In January, DIANA was opened at the Tehnopol Science and Business Park in Tallinn. The helm of the acceleration program is taken by Tehnopol Startup Incubator, an Estonian accelerator.

"Estonia is internationally known as a rapidly developing digital country, but we increasingly need to contribute to solving global problems in cooperation between research and business," said Kadri Tammai, director of Tehnopol Startup Incubator in a recent press release. "The accelerator aims to provide support to early-stage high-tech startups across the region, and to help them reach the world's largest customers and investors through a broad international network."

It does so through collaboration with other major startup ecosystem players, including Sparkup Tartu Science Park and the business accelerator Startup Wise Guys.

Startup Wise Guys has been involved in the NATO DIANA accelerator and its consortium right from the beginning. We have also been investing in dual-use defence solutions since 2017 and have been a Pioneer in this vertical across all of Europe. Our role in the program is of course to run the program in collaboration with Technopol and other partners like Tartu Science Park. In addition, we provide expert mentoring as well as investment opportunities for startups, which makes this quite unique for the startups and our limited partners,” Farid Singh, General Partner at the Cybersecurity fund of Startup Wise Guys, said to Vestbee.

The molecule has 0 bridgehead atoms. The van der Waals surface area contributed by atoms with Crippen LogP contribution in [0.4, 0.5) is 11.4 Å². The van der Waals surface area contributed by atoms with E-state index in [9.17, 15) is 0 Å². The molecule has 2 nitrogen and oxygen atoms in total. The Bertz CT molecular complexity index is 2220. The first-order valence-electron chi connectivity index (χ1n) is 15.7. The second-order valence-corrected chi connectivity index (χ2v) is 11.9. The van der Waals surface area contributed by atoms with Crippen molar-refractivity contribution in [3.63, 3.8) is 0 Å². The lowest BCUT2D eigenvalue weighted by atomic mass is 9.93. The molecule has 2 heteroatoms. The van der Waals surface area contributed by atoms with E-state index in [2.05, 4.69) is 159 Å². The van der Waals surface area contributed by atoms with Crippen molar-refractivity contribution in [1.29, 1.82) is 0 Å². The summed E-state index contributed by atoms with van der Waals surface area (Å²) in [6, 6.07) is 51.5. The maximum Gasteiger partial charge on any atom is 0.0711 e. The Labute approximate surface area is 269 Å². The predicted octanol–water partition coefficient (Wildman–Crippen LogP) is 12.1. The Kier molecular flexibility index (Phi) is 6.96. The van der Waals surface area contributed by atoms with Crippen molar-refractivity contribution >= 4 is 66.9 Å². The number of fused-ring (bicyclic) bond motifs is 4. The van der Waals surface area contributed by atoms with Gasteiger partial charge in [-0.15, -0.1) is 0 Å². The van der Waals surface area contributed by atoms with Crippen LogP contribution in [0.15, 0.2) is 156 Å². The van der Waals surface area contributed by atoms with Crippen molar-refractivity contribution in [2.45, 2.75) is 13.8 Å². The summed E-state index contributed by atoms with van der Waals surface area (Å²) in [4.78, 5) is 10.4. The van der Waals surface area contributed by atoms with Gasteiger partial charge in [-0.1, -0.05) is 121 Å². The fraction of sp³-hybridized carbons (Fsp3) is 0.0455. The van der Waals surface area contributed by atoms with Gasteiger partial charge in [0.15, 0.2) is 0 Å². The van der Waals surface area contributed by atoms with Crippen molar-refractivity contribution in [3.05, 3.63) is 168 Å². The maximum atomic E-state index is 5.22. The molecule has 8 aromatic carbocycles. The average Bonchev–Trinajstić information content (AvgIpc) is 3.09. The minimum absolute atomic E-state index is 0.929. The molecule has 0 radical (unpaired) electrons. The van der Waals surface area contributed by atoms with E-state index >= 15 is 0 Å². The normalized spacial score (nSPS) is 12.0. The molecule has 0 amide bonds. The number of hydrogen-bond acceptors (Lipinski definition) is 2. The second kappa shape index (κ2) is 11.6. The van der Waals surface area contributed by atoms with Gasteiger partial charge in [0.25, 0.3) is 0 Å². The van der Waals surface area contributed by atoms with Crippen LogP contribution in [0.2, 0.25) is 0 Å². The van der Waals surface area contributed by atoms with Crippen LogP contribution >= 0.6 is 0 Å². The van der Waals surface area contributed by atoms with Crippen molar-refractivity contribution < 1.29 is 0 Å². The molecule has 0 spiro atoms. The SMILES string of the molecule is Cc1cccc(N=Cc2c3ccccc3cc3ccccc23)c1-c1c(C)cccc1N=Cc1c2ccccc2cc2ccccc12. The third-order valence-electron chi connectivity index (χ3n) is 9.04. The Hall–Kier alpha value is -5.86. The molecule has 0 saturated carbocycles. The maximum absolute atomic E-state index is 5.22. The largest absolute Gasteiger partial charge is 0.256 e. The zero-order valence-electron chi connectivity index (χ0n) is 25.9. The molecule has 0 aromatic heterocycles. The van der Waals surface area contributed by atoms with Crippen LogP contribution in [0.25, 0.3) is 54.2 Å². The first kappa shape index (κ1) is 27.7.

Some other Estonian contributors include TalTech, the University of Tartu, Foundation CR14, the National Defence College, the Estonian Academy of Security Sciences, and the Estonian Aviation Academy, with essential funding provided by the Estonian Government.

The first cohort of deeptech companies includes nine startups, with 7 from CEE, focusing on energy resilience, sensing and surveillance, and secure information sharing. They were chosen among over 1300 applicants across the Alliance: 

  • GaltTec

University of Tartu spin-off company and a developer of microtubular solid oxide fuel cells (SOFCs) designed to provide clean, efficient power. The company offers power drones, off-grid equipment, IoT and portable devices, and space equipment, enabling customers to achieve long-lasting and space-saving clean power generation.